Kanyenda Full Primary School in Ntchisi has four blocks, which when viewed from the air, form an â€˜nâ€™ shape with sharp edges. The school uniform is a rare blue coloured, almost like cyan. And there are many pupils.
There are only 30 desks at the school. The senior class, Standard 8, is privileged to use them. But even then what can 30 desks do to a class of 110? The rest of the school sits down, on the floor.
It is a floor made of mud. Every Wednesday and Friday girls take time to apply a new layer of earth (mud). After two days the mud is dust and a new layer is commissioned again.
There are nine teachers against 1 200 pupils, that is 133 heads for one teacher. The teachers live in small dilapidated houses that line the eastern side of the school. Even the parents/teacher association is aware of the situation.
â€œHouses are dilapidated, teachers living in them pay K600 ($2) but that is not enough to do any visible maintenance,â€ said MaongaChikombe, the PTA secretary.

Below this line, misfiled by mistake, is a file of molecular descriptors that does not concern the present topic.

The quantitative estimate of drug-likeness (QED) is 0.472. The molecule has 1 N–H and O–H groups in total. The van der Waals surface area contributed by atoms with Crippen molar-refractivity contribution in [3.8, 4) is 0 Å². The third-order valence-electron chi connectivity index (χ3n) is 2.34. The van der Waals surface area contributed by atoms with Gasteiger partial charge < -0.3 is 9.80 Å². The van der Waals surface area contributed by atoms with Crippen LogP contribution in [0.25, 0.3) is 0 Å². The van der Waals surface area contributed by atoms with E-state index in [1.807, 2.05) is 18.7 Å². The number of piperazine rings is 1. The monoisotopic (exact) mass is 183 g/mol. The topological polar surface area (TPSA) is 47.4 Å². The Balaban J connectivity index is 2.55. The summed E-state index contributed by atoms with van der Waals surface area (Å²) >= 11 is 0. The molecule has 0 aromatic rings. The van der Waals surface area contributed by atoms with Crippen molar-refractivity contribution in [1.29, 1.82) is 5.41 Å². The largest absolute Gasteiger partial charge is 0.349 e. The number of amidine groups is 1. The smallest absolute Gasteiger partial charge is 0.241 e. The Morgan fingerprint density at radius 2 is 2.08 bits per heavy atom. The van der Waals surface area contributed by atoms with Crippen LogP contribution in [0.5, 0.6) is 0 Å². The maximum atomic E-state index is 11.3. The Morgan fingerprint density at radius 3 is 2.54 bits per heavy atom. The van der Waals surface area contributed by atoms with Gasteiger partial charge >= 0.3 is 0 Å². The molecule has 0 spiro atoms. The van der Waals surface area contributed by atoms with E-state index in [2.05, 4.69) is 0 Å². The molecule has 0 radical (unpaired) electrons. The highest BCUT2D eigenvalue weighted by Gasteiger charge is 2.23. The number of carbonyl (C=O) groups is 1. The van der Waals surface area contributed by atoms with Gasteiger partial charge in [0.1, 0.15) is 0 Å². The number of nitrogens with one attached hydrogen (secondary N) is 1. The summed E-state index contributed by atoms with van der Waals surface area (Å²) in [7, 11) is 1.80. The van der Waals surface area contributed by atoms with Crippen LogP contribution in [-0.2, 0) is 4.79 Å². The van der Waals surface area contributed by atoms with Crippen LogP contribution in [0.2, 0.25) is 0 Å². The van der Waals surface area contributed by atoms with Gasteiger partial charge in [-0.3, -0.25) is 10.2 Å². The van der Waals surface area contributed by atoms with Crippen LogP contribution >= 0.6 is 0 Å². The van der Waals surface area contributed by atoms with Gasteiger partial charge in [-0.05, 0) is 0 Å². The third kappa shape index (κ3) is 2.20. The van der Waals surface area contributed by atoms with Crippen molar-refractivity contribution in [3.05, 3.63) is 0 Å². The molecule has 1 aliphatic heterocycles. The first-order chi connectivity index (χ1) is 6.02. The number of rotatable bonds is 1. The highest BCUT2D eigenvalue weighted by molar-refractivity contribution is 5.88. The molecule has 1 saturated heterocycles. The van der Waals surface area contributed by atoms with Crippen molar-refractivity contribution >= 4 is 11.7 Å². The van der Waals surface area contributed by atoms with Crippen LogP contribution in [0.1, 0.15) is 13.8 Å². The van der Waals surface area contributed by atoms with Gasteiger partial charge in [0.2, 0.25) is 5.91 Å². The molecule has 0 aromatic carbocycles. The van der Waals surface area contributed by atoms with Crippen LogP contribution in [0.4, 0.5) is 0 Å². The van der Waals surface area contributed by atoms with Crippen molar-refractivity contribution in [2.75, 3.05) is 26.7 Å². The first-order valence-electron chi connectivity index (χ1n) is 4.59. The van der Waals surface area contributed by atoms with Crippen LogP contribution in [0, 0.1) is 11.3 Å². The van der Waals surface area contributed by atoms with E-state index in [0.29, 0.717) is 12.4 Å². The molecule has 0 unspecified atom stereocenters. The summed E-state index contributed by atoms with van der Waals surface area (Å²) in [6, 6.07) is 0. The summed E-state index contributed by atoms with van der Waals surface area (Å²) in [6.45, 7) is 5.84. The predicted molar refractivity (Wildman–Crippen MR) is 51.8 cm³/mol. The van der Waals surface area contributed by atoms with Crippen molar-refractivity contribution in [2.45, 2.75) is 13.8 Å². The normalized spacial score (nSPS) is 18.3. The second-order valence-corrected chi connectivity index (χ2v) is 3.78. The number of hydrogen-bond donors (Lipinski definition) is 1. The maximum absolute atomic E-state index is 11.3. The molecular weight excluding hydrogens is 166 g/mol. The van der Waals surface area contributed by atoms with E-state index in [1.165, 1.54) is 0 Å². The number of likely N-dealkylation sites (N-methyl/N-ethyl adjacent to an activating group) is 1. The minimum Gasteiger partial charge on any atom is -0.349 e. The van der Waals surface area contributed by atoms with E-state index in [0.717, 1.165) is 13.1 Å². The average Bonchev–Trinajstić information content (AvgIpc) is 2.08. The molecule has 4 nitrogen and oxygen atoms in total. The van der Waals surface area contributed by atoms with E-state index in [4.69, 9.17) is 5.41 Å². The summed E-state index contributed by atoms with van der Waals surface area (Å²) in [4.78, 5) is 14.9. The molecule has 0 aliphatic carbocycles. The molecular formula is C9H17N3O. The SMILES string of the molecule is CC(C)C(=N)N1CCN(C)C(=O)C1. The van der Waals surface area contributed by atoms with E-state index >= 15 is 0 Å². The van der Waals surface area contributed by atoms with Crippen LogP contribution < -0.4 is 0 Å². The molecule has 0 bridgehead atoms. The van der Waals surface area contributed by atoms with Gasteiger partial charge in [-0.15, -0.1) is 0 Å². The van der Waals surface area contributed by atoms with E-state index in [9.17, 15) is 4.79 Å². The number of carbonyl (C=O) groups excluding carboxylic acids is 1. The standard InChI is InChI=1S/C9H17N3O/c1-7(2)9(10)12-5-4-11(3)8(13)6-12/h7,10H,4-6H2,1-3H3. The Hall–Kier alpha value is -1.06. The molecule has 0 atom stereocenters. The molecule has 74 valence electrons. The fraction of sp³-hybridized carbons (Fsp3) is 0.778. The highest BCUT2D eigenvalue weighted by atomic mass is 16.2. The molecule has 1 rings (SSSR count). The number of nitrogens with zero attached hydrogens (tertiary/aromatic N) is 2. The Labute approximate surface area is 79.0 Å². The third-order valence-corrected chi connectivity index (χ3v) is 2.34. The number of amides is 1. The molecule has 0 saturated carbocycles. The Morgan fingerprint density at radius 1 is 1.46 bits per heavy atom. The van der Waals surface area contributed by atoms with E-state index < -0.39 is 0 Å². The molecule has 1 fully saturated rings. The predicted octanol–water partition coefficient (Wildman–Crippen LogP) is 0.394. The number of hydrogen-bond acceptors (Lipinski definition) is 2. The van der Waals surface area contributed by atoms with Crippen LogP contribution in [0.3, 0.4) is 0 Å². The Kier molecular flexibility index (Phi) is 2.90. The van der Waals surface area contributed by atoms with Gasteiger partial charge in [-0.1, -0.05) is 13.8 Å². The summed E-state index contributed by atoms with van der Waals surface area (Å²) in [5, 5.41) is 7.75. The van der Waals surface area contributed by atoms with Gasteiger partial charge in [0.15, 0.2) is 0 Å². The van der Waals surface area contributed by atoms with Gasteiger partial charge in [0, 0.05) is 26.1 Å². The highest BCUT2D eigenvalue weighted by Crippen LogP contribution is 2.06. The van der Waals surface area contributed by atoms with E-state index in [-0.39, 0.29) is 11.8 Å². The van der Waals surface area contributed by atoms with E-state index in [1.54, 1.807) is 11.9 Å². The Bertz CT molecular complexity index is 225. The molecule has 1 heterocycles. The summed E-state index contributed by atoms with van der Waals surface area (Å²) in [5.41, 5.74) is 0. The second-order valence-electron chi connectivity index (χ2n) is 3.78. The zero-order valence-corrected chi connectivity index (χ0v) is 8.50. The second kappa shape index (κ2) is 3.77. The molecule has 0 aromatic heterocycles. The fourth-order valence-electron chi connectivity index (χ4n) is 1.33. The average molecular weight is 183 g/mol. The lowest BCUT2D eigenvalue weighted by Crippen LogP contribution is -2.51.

The school head teacher Emily Banda does not hide the low motivation levels among teachers, but says they commit themselves for humanityâ€™s sake.
â€œOut of 66 students that sat for Maneb [Primary School Leaving Certificate] exams, 50 have passed,â€ said Banda.
Despite the success rate in exams, the school is definitely a place where parents should bar their children from going. There are four latrines for girls and only two for boys. However, they are latrines by name, in reality they are piles of brick and earths with grass stacks.
Deputy Minister of Agriculture and Food Security UlemuChilapondwa, who is also parliamentarian of the area, on Wednesday rushed home to try to alleviate the ills that the schools in the area are swimming in.
â€œI brought 60 bags of cement, 40 iron sheets and 20kg of 6 inch nails. Kanyenda school will get 30 bags of cement to kick-start the construction of a new school block, the 40 iron sheets are for the teachers houses to replace the old sheets,â€ said Chilapondwa.
He said the lack of toilets, desks and good learning space can fuel dropouts among girls.